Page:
Narrator: This is Science Today. After years
of scientific studies on the possible health risks
associated with electromagnetic fields, or EMFs, the
data is still inconclusive. But there does seem to
be a low association between childhood leukemia and
power line exposure. Richard Luben, a professor of
biomedical sciences at the University of California,
Riverside, says the public should understand just
what "low association" means.
Luben: Just to put it in context, the level
of risk that's associated with power lines, which
is about a one point five fold increase in cancer,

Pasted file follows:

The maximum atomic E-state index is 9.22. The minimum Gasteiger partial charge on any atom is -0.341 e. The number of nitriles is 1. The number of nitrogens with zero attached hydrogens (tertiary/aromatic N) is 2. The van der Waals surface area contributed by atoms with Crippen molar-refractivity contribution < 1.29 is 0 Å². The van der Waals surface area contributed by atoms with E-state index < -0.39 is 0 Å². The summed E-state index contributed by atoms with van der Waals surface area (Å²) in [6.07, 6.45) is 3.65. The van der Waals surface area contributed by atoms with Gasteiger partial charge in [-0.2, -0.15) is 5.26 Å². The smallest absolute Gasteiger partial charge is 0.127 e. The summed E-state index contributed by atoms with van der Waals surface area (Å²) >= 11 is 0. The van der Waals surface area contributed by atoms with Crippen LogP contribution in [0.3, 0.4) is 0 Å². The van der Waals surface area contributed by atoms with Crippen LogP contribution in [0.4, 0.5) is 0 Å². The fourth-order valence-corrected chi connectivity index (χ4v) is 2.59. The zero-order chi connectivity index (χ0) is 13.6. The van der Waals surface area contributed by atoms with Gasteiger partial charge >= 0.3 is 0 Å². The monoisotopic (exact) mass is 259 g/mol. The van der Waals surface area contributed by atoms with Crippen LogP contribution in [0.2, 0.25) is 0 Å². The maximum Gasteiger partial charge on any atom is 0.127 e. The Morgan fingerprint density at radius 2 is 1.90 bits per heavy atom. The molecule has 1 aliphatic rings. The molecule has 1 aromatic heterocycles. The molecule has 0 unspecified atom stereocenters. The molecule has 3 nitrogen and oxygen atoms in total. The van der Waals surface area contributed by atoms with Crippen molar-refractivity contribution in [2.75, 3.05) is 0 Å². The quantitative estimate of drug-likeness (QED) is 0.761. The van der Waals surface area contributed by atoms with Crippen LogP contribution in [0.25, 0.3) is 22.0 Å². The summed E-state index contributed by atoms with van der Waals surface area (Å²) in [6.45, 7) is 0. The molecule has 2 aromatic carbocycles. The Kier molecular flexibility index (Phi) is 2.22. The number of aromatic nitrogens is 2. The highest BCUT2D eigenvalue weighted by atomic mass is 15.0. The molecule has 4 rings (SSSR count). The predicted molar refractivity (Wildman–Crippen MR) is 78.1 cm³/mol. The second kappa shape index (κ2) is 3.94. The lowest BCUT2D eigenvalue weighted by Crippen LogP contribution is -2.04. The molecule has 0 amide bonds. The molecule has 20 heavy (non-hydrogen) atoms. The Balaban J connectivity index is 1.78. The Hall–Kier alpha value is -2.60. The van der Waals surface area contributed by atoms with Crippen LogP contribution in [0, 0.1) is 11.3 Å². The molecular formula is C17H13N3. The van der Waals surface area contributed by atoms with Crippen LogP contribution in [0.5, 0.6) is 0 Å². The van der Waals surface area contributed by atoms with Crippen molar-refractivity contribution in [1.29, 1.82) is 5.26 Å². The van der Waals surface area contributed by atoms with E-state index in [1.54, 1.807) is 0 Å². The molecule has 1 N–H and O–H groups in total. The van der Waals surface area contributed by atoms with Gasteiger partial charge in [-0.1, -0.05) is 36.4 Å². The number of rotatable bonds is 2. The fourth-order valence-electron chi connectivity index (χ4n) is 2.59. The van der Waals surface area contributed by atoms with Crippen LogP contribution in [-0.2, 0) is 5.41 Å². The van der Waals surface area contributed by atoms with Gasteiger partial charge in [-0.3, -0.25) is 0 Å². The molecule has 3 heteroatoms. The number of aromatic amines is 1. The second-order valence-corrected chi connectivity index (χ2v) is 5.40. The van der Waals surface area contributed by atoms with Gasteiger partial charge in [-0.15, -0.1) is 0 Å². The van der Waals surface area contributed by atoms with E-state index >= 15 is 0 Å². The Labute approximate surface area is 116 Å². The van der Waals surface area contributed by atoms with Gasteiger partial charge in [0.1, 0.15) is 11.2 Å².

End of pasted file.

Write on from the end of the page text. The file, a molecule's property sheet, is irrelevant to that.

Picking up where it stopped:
is about the same risk as associated with secondhand
Narrator: The key difference, Luben says, is
literally millions more people are exposed to secondhand
smoke compared to those exposed to power lines.
Luben: So, it's not only a matter of is there
an effect, because I think people who responsibly
look at the data will say that there is an effect
there. There's also a question of how big the effect
is how much risk is really there.
Narrator: For Science Today, I'm Larissa Branin.